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Saturday, January 19, 2013

Write what I like, or write what readers like?

As a writer, you have to decide if you write what you like and hope readers will like it, too, particularly today's readers, or do you write what you think today's readers like, and hope they  will also like it? Of course, if your mindset is "I like writing horror," or whatever, and many readers love horror, then you have the ideal situation, that is, you and the readers enjoy the same thing. Of course, I'm talking about writing for publication and financial survival. If you don't care about either, then the point is moot.

I've come to the conclusion that the majority of fiction readers today do not care much for nuances, subtle variation, or poetic language. What do they care about? They want extreme emotion: extreme hatred, extreme love, extreme sex, extreme friendship and the extreme straining of that friendship (maybe it's always been that way, now that I think about it [Sophocles, Homer, Shakespeare, Hugo, Camus, and on and on and on]). The more extreme the better. Of course, it has to work as a story and, preferably, a fast-moving story.

Perhaps it's the result of the television and motion picture industries that we've come to the point we're at now. Slow moving, "normal," has become boring. Abnormal has become appealing. We want our characters to be bigger than life, and their struggles titanic (and violent). We want our characters to be beautiful, but flawed, but beautiful just the same. We want our stories to enthrall.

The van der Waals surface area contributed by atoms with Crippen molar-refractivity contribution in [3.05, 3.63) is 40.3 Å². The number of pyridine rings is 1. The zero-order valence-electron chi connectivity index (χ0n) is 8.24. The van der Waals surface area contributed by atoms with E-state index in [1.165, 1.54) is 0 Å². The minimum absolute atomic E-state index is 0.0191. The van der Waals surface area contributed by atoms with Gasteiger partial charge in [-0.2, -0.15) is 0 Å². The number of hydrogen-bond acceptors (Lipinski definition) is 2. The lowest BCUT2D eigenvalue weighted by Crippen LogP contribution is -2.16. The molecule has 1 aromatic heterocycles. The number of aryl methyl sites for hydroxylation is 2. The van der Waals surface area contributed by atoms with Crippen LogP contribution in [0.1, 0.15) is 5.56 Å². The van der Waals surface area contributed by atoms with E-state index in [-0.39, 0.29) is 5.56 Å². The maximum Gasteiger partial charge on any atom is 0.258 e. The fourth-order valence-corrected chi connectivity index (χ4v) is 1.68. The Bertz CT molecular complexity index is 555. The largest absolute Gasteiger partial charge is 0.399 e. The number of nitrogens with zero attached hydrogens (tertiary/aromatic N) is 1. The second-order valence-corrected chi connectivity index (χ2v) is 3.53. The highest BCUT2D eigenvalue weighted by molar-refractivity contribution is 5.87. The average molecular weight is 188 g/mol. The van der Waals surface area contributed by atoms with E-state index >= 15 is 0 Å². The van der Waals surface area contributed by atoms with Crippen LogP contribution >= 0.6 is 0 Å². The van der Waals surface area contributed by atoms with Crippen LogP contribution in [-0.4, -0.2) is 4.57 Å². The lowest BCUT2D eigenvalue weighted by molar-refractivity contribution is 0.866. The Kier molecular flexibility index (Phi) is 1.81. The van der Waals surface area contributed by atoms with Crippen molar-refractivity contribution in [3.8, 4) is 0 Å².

This is a pretty tall order. But it is doable. We writers have to realize the reality of today's literary marketplace and go for it. Otherwise, our chances of being published and reaping financial success are limited at best.

I'm attempting something that is, for me, new. I'm venturing into crime fiction. I've completed three short stories that I will self-publish as part of a collection when I've written enough to complete a decent-sized collection, say a total of twelve- to fifteen-thousand words. Right now, I've written almost eight-thousand words with the three stories I've completed. I've written a story a week for the past three weeks, and am planning a forth one now. I'd like to write a story a week to reach the five or six or thereabouts stories, revise (proofread primarily), and self-publish. Hopefully I can have a Beta reader or two. But I'm really not too concerned about that. I'm following what I perceive as the Jack London plan of action: just write it; don't worry about perfection. Not every story written by every great writer was a masterpiece. As long as the reader likes it, that's what matters.
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